Looking for a different beach? Travel north with Nancy Thayer to beautiful Nantucket. This lush setting is where Maggie and Emily meet as children and develop an unlikely, but strong, summer friendship. Emily is from a moneyed family whose mother wants nothing to do with the islanders. Maggie is the daughter of a local seamstress struggling to make ends meet. As the two get older, real life gets in the way and the girls drift apart. Emily wants more from life than simply being the wife of a successful husband while Maggie works hard, saves her money and longs for a passionate romance. It seems unlikely their paths will cross again until one wealthy Wall Street broker begins wooing both women. This engaging novel has romance and drama, but its centerpiece is the beauty and strength of lasting friendship.
Teacher, blog and forum editor, roleplaying game designer and writer Jeremy P. Bushnell’s debut novel The Weirdness is the perfect amalgamation of his mediums of creativity. Only someone who has spent their life marinating in nerd culture would be able to devise a plot and cast as imaginative and unique as Bushnell has in The Weirdness.
Billy Ridgeway is growing too complacent with his life; all he has to show for himself as a self-proclaimed “writer” is a couple of short stories and a novel vomited forth at the tail end of a post-college-dropout bender of forced artistry. While his former peers are paying mortgages and spawning children, he’s stalled making sandwiches for eight hours a day at a Greek deli.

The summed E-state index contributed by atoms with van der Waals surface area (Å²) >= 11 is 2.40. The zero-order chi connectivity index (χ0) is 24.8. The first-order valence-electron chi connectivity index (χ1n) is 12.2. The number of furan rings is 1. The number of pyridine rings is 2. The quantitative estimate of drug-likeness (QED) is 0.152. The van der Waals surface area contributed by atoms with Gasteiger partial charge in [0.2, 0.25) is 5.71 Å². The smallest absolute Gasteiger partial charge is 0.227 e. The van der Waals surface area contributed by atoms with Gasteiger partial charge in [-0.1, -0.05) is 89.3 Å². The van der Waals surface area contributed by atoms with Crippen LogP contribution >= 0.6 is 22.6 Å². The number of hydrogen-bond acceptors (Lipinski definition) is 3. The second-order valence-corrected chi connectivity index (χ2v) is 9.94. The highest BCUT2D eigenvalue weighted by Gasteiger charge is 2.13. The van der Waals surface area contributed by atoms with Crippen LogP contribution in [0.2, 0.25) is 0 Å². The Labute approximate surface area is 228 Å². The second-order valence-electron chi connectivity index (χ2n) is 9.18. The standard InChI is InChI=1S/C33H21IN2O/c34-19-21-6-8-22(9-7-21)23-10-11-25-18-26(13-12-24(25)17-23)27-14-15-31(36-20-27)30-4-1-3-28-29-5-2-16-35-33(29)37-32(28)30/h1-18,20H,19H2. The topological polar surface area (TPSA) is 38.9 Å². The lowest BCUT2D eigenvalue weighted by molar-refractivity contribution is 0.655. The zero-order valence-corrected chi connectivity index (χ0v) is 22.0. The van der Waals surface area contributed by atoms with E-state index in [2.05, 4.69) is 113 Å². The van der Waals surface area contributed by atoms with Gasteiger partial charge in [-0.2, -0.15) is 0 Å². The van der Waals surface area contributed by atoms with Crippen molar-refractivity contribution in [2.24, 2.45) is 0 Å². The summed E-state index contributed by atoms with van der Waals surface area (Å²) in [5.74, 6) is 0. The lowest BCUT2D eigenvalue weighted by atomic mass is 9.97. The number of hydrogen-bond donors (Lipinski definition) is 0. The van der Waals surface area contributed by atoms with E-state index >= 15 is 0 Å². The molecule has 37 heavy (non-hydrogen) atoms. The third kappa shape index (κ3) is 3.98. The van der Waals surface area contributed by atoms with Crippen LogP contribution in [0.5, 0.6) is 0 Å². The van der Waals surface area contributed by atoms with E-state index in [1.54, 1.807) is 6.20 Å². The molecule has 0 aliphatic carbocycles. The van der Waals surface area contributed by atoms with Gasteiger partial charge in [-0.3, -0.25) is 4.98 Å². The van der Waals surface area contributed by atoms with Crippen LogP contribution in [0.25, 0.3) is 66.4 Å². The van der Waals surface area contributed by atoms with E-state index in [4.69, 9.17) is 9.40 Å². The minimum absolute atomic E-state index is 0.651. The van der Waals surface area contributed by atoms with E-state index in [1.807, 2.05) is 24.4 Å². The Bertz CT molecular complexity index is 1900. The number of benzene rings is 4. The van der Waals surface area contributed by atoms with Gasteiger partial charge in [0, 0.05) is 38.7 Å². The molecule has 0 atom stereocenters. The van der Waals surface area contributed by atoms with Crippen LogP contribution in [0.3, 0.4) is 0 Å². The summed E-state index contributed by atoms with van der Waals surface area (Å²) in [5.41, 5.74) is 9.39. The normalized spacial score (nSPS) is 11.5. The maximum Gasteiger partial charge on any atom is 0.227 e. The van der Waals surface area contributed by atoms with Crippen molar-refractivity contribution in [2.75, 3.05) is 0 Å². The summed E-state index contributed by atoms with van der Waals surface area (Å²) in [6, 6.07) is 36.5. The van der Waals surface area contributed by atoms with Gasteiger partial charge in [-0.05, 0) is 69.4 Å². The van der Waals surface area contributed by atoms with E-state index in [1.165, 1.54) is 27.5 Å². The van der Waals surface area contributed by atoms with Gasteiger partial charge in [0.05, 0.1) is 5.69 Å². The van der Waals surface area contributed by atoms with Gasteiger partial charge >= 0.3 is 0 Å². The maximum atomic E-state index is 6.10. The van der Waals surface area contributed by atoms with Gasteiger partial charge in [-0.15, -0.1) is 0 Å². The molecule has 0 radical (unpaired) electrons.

Of course, this all changes one morning when Billy awakens to a suave-looking dude he doesn’t know sitting on his couch. Introducing himself as “Lucifer Morningstar,” the dude offers Billy some coffee, and with it an only slightly nefarious proposal that would launch his writing career. In a rare bout of good judgment, Billy declines and tries to go about his day; unfortunately for him, Lucifer is a supernaturally persistent guy, and he’s about to make things weird—like, warlocks and sex-wolves and plots to take over the world weird.
Bushnell’s novel is a swirl of contemporary geek humor and sci-fi, blended with a unique, refreshing writing style. He uses unconventional means—absurd similes, unexpected question marks, hypothetical maybes—to create an amusing feeling of doubt and disbelief in his narrative voice, which allows his characters to act with as much hyperbole as the reader wants to perceive. The Weirdness has to be read to be believed, and should not be missed by anyone who enjoys contemporary, surreal fiction.